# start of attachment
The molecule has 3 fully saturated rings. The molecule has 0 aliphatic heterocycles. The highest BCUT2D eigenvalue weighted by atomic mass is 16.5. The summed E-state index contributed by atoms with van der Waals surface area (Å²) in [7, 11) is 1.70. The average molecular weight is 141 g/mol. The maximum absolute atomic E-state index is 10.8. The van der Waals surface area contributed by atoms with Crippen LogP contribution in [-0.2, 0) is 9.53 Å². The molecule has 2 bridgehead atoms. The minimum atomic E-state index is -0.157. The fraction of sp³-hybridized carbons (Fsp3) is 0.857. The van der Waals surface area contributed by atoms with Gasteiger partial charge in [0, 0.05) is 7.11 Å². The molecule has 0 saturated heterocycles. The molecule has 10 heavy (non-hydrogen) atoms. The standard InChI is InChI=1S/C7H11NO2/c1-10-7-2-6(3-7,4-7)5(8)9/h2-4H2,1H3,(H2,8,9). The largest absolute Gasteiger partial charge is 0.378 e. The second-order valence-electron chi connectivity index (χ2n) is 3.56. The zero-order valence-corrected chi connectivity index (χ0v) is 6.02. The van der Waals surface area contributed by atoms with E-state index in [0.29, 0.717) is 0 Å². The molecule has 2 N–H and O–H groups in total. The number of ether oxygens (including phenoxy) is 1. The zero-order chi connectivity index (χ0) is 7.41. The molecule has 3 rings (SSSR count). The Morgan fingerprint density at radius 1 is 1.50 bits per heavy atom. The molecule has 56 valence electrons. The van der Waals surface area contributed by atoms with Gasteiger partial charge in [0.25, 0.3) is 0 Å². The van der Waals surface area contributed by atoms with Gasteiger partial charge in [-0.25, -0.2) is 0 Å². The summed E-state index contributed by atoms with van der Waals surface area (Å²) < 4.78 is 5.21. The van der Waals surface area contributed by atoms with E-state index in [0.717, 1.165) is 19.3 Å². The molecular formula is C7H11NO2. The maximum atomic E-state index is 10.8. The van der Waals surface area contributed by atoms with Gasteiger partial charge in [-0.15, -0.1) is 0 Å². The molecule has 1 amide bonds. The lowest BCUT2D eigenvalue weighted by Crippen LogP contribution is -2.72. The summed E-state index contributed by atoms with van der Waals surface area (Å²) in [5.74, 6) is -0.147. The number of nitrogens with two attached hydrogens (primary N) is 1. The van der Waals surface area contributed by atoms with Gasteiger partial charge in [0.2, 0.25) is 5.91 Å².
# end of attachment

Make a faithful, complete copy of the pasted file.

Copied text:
The molecule has 3 fully saturated rings. The molecule has 0 aliphatic heterocycles. The highest BCUT2D eigenvalue weighted by atomic mass is 16.5. The summed E-state index contributed by atoms with van der Waals surface area (Å²) in [7, 11) is 1.70. The average molecular weight is 141 g/mol. The maximum absolute atomic E-state index is 10.8. The van der Waals surface area contributed by atoms with Crippen LogP contribution in [-0.2, 0) is 9.53 Å². The molecule has 2 bridgehead atoms. The minimum atomic E-state index is -0.157. The fraction of sp³-hybridized carbons (Fsp3) is 0.857. The van der Waals surface area contributed by atoms with Gasteiger partial charge in [0, 0.05) is 7.11 Å². The molecule has 0 saturated heterocycles. The molecule has 10 heavy (non-hydrogen) atoms. The standard InChI is InChI=1S/C7H11NO2/c1-10-7-2-6(3-7,4-7)5(8)9/h2-4H2,1H3,(H2,8,9). The largest absolute Gasteiger partial charge is 0.378 e. The second-order valence-electron chi connectivity index (χ2n) is 3.56. The zero-order valence-corrected chi connectivity index (χ0v) is 6.02. The van der Waals surface area contributed by atoms with E-state index in [0.29, 0.717) is 0 Å². The molecule has 2 N–H and O–H groups in total. The number of ether oxygens (including phenoxy) is 1. The zero-order chi connectivity index (χ0) is 7.41. The molecule has 3 rings (SSSR count). The Morgan fingerprint density at radius 1 is 1.50 bits per heavy atom. The molecule has 56 valence electrons. The van der Waals surface area contributed by atoms with Gasteiger partial charge in [0.25, 0.3) is 0 Å². The van der Waals surface area contributed by atoms with Gasteiger partial charge in [-0.25, -0.2) is 0 Å². The summed E-state index contributed by atoms with van der Waals surface area (Å²) < 4.78 is 5.21. The van der Waals surface area contributed by atoms with E-state index in [0.717, 1.165) is 19.3 Å². The molecular formula is C7H11NO2. The maximum atomic E-state index is 10.8. The van der Waals surface area contributed by atoms with Gasteiger partial charge in [-0.15, -0.1) is 0 Å². The molecule has 1 amide bonds. The lowest BCUT2D eigenvalue weighted by Crippen LogP contribution is -2.72. The summed E-state index contributed by atoms with van der Waals surface area (Å²) in [5.74, 6) is -0.147. The number of nitrogens with two attached hydrogens (primary N) is 1. The van der Waals surface area contributed by atoms with Gasteiger partial charge in [0.2, 0.25) is 5.91 Å².